Non-steroidal anti-inflammatory drugs (NSAIDs) and intraarticular corticosteroid and hyaluronate injections are the standards of care for osteoarthritis (OA) of the knee. However, long-term NSAID usage can cause gastrointestinal bleeding in some patients. The advent of selective COX-2 inhibitors has reduced this risk, but there remains significant concern with the systemic toxicities of NSAIDs. Intraarticular injections are less likely to cause systemic toxicity, but they have a limited duration of effect (anywhere from 1-8 weeks for corticosteroid injections, and 12-52 weeks for hyaluronate injections) and may have harmful effects on joint integrity. An alternative therapyirrigation of the OA knee, poses minimal local and systemic risks.
Irrigation of the OA knee purports to remove phlogistic and/or abrasive debris from the joint. The procedure has long been believed to reduce pain, and this belief is supported by a number of studies comparing needle irrigation with various other OA treatments. However, none of these studies were both adequately powered and placebo controlled. To address this issue, Bradley et al (Arthritis Rheum 46:100-108, 2002) developed a sham modification of the needle tide irrigation procedure and performed a randomized, double-blinded, sham-controlled investigation of tidal irrigation in knee OA.
One hundred eighty subjects were randomized to receive either the tidal irrigation procedure or the sham irrigation procedure. Tidal irrigation consisted of intraarticular instillation of 50 ml aliquots of sterile normal saline (after intraarticular bupivacaine) and withdrawal, until a total of 1 liter was passed through the knee. In the sham irrigation, the needle was passed through soft tissue but not into the joint capsule. 50 ml aliquots of saline were withdrawn from the bag and discarded, but small amounts (3-5ml) of saline were instilled into the soft tissues around the knee. The 1-liter bag of saline was visible to all patients during the procedure. Clinical follow-up was performed at 3, 6 and 12 months after the procedure. The primary outcomes were changes in pain and function as measured by the Western Ontario and McMaster Universities Osteoarthritis Index (WOMAC). Subjects and the nurse assessor were blinded.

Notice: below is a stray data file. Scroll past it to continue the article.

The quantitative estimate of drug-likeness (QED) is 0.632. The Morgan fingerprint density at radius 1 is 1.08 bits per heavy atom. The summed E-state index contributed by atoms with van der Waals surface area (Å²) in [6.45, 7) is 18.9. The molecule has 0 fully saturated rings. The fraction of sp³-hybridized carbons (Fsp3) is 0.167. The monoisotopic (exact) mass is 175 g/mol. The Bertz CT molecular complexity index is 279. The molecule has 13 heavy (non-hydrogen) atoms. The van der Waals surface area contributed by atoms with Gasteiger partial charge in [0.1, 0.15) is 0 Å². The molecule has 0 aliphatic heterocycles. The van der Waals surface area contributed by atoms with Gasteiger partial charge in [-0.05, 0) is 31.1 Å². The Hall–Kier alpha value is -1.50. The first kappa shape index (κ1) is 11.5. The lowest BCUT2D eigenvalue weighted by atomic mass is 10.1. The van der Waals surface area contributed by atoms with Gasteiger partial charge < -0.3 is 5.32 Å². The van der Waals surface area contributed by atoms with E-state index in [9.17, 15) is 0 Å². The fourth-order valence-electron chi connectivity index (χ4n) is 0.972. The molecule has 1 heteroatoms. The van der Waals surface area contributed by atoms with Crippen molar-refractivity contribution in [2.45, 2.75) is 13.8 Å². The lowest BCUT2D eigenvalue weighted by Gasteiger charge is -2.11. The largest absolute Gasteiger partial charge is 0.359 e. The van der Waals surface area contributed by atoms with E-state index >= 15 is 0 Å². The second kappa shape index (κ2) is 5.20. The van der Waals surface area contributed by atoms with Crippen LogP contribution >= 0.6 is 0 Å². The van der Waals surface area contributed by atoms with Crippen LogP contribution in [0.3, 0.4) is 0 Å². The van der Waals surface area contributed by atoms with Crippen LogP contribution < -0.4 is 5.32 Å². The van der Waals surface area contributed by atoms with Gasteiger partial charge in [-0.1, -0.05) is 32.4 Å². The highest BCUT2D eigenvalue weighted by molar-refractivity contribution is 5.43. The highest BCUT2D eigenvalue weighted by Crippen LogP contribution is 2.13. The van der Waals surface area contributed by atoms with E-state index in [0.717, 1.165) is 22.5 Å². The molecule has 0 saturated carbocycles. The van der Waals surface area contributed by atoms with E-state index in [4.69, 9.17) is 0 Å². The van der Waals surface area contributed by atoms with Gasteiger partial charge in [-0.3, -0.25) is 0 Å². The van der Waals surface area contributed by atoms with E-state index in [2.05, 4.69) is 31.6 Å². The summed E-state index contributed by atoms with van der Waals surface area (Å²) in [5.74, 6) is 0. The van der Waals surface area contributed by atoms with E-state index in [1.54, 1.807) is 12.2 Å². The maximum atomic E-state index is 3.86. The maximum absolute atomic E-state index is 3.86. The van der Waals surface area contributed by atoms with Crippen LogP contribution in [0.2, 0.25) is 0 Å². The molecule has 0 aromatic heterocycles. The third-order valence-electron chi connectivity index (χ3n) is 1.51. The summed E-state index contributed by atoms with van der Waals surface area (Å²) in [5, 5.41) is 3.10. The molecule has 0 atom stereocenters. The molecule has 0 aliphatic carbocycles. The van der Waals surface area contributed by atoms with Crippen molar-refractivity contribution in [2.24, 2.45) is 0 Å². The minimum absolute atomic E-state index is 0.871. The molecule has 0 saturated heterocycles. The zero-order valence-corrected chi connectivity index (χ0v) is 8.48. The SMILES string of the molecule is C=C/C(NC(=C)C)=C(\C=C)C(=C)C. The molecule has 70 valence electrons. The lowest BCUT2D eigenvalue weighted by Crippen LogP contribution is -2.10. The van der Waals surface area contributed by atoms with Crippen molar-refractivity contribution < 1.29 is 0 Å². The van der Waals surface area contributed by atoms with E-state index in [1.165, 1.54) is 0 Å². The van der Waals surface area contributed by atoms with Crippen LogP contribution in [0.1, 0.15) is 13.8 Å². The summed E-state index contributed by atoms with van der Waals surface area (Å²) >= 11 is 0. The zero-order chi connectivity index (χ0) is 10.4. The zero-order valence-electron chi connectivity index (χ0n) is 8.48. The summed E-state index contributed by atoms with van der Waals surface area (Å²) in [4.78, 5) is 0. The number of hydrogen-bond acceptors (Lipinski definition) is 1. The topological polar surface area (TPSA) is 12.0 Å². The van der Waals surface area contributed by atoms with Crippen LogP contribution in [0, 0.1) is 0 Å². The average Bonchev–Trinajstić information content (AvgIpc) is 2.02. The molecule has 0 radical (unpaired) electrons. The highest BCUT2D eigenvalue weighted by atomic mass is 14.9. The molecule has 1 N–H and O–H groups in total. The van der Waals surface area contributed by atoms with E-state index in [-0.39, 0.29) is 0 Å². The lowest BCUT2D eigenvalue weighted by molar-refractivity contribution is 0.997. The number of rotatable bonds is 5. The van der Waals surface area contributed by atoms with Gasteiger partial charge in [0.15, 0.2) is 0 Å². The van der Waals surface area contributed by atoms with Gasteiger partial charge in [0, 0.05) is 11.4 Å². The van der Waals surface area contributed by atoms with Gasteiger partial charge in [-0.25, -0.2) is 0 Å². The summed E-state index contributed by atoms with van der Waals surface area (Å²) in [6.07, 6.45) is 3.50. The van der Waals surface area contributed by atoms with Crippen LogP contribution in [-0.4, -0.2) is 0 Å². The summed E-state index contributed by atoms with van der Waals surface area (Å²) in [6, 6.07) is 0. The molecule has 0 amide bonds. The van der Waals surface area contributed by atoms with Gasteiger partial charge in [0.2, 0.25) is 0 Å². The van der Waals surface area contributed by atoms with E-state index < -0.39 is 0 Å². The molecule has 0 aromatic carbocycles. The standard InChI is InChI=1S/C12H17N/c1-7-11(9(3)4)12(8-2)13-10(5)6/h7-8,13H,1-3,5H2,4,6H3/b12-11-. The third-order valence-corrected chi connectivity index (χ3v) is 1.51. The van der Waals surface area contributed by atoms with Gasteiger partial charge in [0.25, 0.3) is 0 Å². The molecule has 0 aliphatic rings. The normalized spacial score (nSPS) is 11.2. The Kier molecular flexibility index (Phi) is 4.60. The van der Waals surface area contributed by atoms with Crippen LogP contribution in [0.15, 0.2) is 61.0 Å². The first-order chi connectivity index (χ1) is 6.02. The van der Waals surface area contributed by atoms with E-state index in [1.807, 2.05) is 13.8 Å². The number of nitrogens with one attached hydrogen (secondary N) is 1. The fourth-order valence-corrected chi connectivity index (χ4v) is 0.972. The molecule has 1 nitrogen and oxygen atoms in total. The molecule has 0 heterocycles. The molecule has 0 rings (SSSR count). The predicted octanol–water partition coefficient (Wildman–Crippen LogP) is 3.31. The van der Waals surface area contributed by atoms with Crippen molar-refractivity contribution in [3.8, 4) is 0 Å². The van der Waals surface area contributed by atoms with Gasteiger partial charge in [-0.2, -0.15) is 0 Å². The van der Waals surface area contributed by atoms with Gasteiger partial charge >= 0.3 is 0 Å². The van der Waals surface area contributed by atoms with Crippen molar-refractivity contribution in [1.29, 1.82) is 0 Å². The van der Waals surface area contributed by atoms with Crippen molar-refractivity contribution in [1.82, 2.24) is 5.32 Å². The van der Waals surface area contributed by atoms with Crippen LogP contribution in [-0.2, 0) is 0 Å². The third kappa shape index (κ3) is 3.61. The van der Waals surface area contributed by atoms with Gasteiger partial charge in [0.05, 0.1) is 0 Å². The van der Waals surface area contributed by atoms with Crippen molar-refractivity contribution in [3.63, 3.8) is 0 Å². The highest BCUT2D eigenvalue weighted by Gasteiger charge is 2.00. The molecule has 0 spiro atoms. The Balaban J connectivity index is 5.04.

The study groups were comparable in demographic features as well as in their weight, duration of knee arthritis, and radiographic severity of knee OA. However, in the sham irrigation group, baseline WOMAC scores were more severe. After adjusting for baseline WOMAC scores, there were no differences between the effects of the tidal irrigation and the sham irrigation. Following study treatment, the sham and tidal irrigation groups showed essentially identical improvement in WOMAC scores, global assessments, 50-foot walk times and knee swelling and tenderness. Blinding was successful with approximately 90% of the subjects guessing they had received the tidal irrigation procedure.
The effect of tidal irrigation appears to be attributable to a “placebo response”.
This is a long overdue and important study. The methodology employed here utilized a non-surgical approach. However, many OA patients receive recommendations for surgical irrigation of their knees, a similar but more invasive procedure for which rigorous placebo-controlled studies are also lacking.